Coronavirus: Millions of French to emerge from lockdown
Germany records lowest number of new infections in six days with global deaths at 282,000
More than 4.1 million people have been infected by coronavirus, and more than 282,000 have died, according to figures provided by Johns Hopkins University.
Here is the latest on the coronavirus pandemic from around the world:
Millions of French people are set to cautiously emerge from one of Europe’s strictest lockdowns on Monday, once more able to engage in everyday activities that have become unexpectedly precious, such as visiting shops and getting their hair cut.
France, whose official death toll is the world’s fifth highest, had enforced an eight-week lockdown, since March 17th, to slow the spread of the new coronavirus, with residents only allowed out for essential shopping, work and exercise.
Shops and hair salons can now reopen, while people can venture out without a government-mandated form, except for trips of more than 100km (62 miles), which are only allowed for professional reasons, funerals or caring for the sick.
President Emmanuel Macron’s government decided to lift the lockdown after the number of patients in intensive care - a key measure of hospitals’ ability to cope with the epidemic - fell to less than half the peak of over 7,000 seen in early April.
Another encouraging indicator has been a prolonged decline in the number of daily deaths from coronavirus infections, which fell to 70 on Sunday, bringing the total to 26,380.
Ahead of Monday’s end to lockdown, many people were keen to enjoy life’s simple pleasures again, including getting a new hairstyle.
“No hairdressers? I’d rather go without food,” Danielle Gerard, a regular at a hair salon in the central Marais district in Paris told Reuters TV over the weekend.
But it’s certainly not business as usual.
The government has urged caution, with some regions including the Paris area remaining “red zones”, and subject to additional restrictions. People across the nations are also still advised to work from home if they are able to do so.
A few sporadic clusters of infections have emerged in recent days, including one in Dordogne where at least nine people were diagnosed with Covid-19 following a funeral in late April, and another one in a central France secondary school where four people were infected.
Kindergarten and primary schools are allowed to open on a voluntary basis on Monday, a day before 1.5 million out of a total 6.7 million primary school pupils will be able to return to classrooms on Tuesday.
Although France has managed to circumscribe the epidemic to a broad northeastern quarter of the country - including Paris - and its hospitals have been able to cope, the ongoing crisis will nonetheless leave long-lasting marks, as it will across the world.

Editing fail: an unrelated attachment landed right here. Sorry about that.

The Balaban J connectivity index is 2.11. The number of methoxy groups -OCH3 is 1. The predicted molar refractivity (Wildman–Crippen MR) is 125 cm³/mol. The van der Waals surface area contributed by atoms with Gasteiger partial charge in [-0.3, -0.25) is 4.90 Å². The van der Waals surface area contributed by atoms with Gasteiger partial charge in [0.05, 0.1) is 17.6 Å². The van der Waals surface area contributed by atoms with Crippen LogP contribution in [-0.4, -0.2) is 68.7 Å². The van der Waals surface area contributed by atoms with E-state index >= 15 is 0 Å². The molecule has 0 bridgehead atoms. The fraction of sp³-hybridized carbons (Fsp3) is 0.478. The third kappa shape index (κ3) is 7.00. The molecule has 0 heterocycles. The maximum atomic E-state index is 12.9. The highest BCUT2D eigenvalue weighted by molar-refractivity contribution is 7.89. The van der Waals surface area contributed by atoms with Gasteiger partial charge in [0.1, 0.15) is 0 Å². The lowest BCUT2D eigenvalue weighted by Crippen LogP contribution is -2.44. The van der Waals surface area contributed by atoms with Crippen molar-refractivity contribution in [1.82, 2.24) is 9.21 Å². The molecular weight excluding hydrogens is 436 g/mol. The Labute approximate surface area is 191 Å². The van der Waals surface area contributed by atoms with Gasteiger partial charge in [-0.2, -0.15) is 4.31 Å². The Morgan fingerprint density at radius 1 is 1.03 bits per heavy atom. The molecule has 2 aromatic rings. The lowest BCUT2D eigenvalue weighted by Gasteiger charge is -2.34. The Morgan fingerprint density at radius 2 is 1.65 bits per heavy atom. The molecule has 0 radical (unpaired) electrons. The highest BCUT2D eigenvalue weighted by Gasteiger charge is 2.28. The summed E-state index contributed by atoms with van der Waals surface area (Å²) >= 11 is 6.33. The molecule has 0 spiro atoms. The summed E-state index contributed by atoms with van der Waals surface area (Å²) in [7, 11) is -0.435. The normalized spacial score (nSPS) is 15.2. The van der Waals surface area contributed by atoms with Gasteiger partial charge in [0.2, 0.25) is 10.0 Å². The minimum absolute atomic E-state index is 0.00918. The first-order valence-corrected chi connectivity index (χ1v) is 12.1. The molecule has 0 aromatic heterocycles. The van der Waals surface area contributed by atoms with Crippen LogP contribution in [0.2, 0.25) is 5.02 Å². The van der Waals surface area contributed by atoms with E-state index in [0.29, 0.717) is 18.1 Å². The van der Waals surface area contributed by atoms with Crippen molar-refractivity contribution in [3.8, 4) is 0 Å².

The French, long accustomed to being told their high taxes paid for the best healthcare in the world, have been dismayed by the rationing of critical drugs, face masks and equipment. They have watched with envy as neighbouring Germany appears to have coped better with the coronavirus pandemic.
After initially enjoying a rebound in popularity, Mr Macron’s handling of the crisis has been criticised, with the government’s flip-flopping messages on when or even whether to wear face masks - which has been an issue in other countries too - fuelling mistrust.
Mr Macron’s popularity rating fell to 34 per cent in May, down 5 points from a month ago, according to a recent Elabe poll for Les Echos newspaper.
Germany recorded the lowest number of new infections in six days, as the country moves ahead with a broad easing of restrictions put in place to fight the disease.
There were 555 additional cases in the 24 hours through Monday morning, the third straight decline and lifting the total to 171,879, according to data from Johns Hopkins University. Fatalities rose by 20 to 7,569.
Chancellor Angela Merkel announced a widespread lifting of national restrictions last Wednesday after talks with the leaders of Germany’s 16 states. Restaurants and shops are allowed to reopen, children will be returning to school in stages before the summer vacation and professional soccer matches will resume as soon as this weekend.
Social-distancing rules will stay in place until at least June 5th and curbs may be reinstated locally in the event of a resurgence in infections.
Ms Merkel has been cautious in her approach but has also come under pressure to speed up the country’s exit from the curbs that brought business activity in some sectors to a virtual standstill. There were protests across the country over the weekend, as some demanded a faster rollback of restrictions.